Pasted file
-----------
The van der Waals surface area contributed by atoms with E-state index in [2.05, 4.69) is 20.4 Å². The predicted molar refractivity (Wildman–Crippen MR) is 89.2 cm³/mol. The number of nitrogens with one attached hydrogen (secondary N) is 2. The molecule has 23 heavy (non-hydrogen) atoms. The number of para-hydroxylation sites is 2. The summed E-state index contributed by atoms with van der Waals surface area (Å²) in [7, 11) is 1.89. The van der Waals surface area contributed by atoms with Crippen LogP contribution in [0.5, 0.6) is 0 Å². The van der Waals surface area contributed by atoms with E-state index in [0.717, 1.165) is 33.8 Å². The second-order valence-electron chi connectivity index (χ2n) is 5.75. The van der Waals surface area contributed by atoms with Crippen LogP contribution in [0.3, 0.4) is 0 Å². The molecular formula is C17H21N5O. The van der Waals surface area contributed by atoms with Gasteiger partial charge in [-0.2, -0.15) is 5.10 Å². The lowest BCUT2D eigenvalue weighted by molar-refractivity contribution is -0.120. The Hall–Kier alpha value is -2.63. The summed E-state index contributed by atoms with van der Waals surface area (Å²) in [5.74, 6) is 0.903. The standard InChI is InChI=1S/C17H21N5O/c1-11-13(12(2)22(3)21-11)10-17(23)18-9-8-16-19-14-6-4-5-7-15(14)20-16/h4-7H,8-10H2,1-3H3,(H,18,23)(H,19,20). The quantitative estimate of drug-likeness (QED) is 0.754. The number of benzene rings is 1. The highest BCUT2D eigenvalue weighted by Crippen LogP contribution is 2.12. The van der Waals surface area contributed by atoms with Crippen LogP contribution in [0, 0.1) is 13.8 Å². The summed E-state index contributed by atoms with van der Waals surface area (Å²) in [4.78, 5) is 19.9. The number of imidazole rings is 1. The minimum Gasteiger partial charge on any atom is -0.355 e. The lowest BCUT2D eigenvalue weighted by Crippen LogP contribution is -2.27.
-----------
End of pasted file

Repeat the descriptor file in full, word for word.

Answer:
The van der Waals surface area contributed by atoms with E-state index in [2.05, 4.69) is 20.4 Å². The predicted molar refractivity (Wildman–Crippen MR) is 89.2 cm³/mol. The number of nitrogens with one attached hydrogen (secondary N) is 2. The molecule has 23 heavy (non-hydrogen) atoms. The number of para-hydroxylation sites is 2. The summed E-state index contributed by atoms with van der Waals surface area (Å²) in [7, 11) is 1.89. The van der Waals surface area contributed by atoms with Crippen LogP contribution in [0.5, 0.6) is 0 Å². The van der Waals surface area contributed by atoms with E-state index in [0.717, 1.165) is 33.8 Å². The second-order valence-electron chi connectivity index (χ2n) is 5.75. The van der Waals surface area contributed by atoms with Crippen LogP contribution in [0.3, 0.4) is 0 Å². The molecular formula is C17H21N5O. The van der Waals surface area contributed by atoms with Gasteiger partial charge in [-0.2, -0.15) is 5.10 Å². The lowest BCUT2D eigenvalue weighted by molar-refractivity contribution is -0.120. The Hall–Kier alpha value is -2.63. The summed E-state index contributed by atoms with van der Waals surface area (Å²) in [5.74, 6) is 0.903. The standard InChI is InChI=1S/C17H21N5O/c1-11-13(12(2)22(3)21-11)10-17(23)18-9-8-16-19-14-6-4-5-7-15(14)20-16/h4-7H,8-10H2,1-3H3,(H,18,23)(H,19,20). The quantitative estimate of drug-likeness (QED) is 0.754. The number of benzene rings is 1. The highest BCUT2D eigenvalue weighted by Crippen LogP contribution is 2.12. The van der Waals surface area contributed by atoms with Crippen LogP contribution in [0, 0.1) is 13.8 Å². The summed E-state index contributed by atoms with van der Waals surface area (Å²) in [4.78, 5) is 19.9. The number of imidazole rings is 1. The minimum Gasteiger partial charge on any atom is -0.355 e. The lowest BCUT2D eigenvalue weighted by Crippen LogP contribution is -2.27.